Last week, as prisoners continued to languish in the infamous and illegally-run US concentration camp of Guantanamo, I was fortunate to join 34 fellow criminals in Washington DC at the District of Columbia Superior Court as our case, for an act of peaceful civil resistance, was heard by a judge and prosecuted by one of America’s officers of the court. Our court experience was far more than our unfortunate brothers in Guantanamo have received after 6 years in their open-ended confinement. Approximately 270 Guantanamo prisoners are held in captivity without charges, Habeas Corpus rights denied, access to civil courts denied, living in conditions of abuse, torture, and with little hope for life or liberty. Some have committed suicide because of their desperate situation.

On January 11, 2008 hundreds of people solemnly processed from The National Mall to The United States Supreme Court marking the 6th year of the prison camp to redress our grievances against the US Government and its use of abusive treatment, torture, and the ending of Habeas Corpus rights for the Guantanamo prisoners. Out of the hundreds who were a part of this assembly, outside and inside the US Supreme Court, I was one of 80 people who ended up being arrested for our nonviolent witness, kneeling and praying, calling for the closing of the Guantanamo detention camp. Those of us who were arrested for our peaceful justice-advocacy for the prisoners were charged with “unlawful free speech” and a second charge, for those inside, of “causing a harangue”. The “harangue” charge was eventually dropped.

After our arrest we were held for over 30 hours in a chain of custody from the US Supreme Court Police to the DC Metropolitan Police, and finally in holding cells below the courtroom by the US Marshals. We chose not to have any identification such as drivers’ licenses and instead told the police that we were there in the name of a specific Guantanamo prisoner. The Guantanamo prisoner I represented is Sahr Fawaz Ahmad. Many of us had been held on January 11 in handcuffs for over 8 hours and some not given any food or water until the next day. The day after our arrest, while still in custody, the US Marshals refused to give us water. Our lawyer had to get the arraignment judge to order the marshals to give us water. On January 12 we were all arraigned late in the day and early evening. We were then free to go until we would be in court to defend ourselves against the charges. Again, this is more than those in Guantanamo have received even after 6 long years of imprisonment without charge or conviction.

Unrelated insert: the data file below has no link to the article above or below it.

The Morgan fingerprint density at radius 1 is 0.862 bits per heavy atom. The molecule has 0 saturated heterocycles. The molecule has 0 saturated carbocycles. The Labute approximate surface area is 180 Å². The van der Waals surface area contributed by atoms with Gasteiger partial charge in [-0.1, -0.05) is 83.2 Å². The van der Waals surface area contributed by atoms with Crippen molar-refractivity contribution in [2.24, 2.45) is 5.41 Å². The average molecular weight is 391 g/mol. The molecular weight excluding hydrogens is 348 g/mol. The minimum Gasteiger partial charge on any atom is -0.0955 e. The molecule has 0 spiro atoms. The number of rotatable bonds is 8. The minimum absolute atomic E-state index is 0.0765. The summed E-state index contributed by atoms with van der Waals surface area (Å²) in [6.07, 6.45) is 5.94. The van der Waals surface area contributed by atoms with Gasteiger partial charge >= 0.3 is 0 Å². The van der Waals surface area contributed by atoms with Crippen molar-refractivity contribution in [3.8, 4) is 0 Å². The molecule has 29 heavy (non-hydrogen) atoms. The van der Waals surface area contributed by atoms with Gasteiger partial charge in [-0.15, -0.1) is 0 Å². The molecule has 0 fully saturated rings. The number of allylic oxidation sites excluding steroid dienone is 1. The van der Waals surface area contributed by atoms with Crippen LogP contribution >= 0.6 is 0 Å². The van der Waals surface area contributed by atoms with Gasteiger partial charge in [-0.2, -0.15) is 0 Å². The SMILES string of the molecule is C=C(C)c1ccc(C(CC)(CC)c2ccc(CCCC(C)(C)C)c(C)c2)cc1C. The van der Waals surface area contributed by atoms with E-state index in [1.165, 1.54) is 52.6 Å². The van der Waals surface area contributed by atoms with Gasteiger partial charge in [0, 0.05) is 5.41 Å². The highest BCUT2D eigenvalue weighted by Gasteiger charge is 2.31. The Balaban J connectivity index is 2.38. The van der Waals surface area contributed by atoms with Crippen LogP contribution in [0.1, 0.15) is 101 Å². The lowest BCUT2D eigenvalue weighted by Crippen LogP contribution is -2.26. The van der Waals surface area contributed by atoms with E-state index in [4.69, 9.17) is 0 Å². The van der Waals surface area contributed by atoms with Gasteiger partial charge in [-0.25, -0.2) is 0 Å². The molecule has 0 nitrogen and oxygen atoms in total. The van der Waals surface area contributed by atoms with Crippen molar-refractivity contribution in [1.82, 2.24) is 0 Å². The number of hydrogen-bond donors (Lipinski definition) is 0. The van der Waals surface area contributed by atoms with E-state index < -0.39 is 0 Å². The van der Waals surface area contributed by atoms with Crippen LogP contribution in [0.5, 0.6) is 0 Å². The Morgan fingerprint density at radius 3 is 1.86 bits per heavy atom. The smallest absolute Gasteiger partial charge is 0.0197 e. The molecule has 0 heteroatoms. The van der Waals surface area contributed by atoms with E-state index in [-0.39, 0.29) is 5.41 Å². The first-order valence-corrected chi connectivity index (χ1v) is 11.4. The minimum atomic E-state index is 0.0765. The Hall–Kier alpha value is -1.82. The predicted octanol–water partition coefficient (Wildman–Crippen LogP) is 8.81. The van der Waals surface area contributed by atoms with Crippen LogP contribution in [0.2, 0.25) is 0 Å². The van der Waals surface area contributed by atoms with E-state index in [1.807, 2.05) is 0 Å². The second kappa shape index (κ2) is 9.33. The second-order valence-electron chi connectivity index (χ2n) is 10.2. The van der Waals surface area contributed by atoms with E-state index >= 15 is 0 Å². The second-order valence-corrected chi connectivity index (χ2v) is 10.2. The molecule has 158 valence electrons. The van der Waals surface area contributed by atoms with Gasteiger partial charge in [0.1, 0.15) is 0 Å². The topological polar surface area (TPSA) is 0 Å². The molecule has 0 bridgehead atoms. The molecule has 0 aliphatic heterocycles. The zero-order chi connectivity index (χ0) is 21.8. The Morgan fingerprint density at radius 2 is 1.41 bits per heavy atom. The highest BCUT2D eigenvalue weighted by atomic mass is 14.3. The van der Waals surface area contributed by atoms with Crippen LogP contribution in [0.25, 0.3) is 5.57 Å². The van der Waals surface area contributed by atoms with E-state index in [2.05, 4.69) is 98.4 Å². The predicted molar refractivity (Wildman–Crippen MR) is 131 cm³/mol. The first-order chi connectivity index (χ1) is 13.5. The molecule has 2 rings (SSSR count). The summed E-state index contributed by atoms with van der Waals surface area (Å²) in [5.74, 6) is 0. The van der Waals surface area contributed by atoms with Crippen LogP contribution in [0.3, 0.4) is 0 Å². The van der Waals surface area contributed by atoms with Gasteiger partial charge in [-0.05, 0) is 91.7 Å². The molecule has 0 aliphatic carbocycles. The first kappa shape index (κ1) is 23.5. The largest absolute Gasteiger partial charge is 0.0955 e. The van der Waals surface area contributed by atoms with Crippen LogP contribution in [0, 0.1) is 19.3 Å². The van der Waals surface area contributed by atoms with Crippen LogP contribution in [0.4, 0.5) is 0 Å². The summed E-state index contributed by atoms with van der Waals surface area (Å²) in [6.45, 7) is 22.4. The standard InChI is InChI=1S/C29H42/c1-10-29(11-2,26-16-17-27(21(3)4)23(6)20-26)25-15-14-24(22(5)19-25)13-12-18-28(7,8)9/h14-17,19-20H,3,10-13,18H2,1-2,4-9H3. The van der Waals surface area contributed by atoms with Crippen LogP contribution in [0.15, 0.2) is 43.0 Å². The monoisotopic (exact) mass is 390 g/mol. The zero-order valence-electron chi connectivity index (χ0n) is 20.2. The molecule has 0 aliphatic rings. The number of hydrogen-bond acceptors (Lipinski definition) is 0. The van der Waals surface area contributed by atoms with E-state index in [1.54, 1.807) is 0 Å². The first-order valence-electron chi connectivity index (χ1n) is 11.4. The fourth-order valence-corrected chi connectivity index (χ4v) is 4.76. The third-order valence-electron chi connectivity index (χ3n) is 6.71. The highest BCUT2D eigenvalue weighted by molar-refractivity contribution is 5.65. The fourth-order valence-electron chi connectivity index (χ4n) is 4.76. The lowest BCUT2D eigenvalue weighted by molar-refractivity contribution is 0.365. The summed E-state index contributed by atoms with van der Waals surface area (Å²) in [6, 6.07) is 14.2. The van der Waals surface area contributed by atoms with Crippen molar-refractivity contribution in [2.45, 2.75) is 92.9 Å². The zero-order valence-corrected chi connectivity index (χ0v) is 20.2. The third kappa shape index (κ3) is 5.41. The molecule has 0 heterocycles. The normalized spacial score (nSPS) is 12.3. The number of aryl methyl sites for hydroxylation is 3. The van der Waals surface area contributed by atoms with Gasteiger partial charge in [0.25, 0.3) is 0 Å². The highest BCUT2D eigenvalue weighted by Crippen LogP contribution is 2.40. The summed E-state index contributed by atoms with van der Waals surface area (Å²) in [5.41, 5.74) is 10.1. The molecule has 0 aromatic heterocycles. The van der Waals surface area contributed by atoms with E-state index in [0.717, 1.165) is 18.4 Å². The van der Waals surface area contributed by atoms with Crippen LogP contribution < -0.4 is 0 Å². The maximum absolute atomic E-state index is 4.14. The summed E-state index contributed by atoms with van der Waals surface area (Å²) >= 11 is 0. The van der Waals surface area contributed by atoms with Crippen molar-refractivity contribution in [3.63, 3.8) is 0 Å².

On May 27, 2008 we gathered for our trial in the DC Superior Court. As we went to trial our numbers had decreased from 80 initially arrested to 34 prepared for trial. Several of the 80 had made agreements with the government not to get arrested for 6 months and having their records cleared if they maintained this agreement. Others had their charges dropped for no apparent reason just before our trial. Our judge was Wendell P. Gardner Jr. and our US Government prosecutor was Magdelena Acevado. We would defend ourselves Pro Se meaning we would represent ourselves with the assistance of attorney-advisers Mark Goldstone and Anne Wilcox.

By going Pro Se we have the chance to introduce our message about the Guantanamo prisoners and what motivated us to take such a dramatic action at The US Supreme Court.

The trial lasted three days ending late on Thursday May 29. During our trial almost half of my fellow co-defendants wore orange jumpsuits and remained silent and would not take an active role in their defense. They did this to be in solidarity with the prisoners of Guantanamo and to illustrate the lack of justice the prisoners have experienced while being held in the US occupied portion of Cuba. The rest of us took on the various roles such as giving opening statements, cross examination of government witnesses, examination of defense witnesses, motion for judgment of acquittal, and closing statements in our defense. We all identified ourselves in court with our own names in addition to naming the Guantanamo prisoner we represented. In naming a Guantanamo prisoner we were in some small symbolic way getting these illegally held captives into the court record, again this is much more than what they have received so far.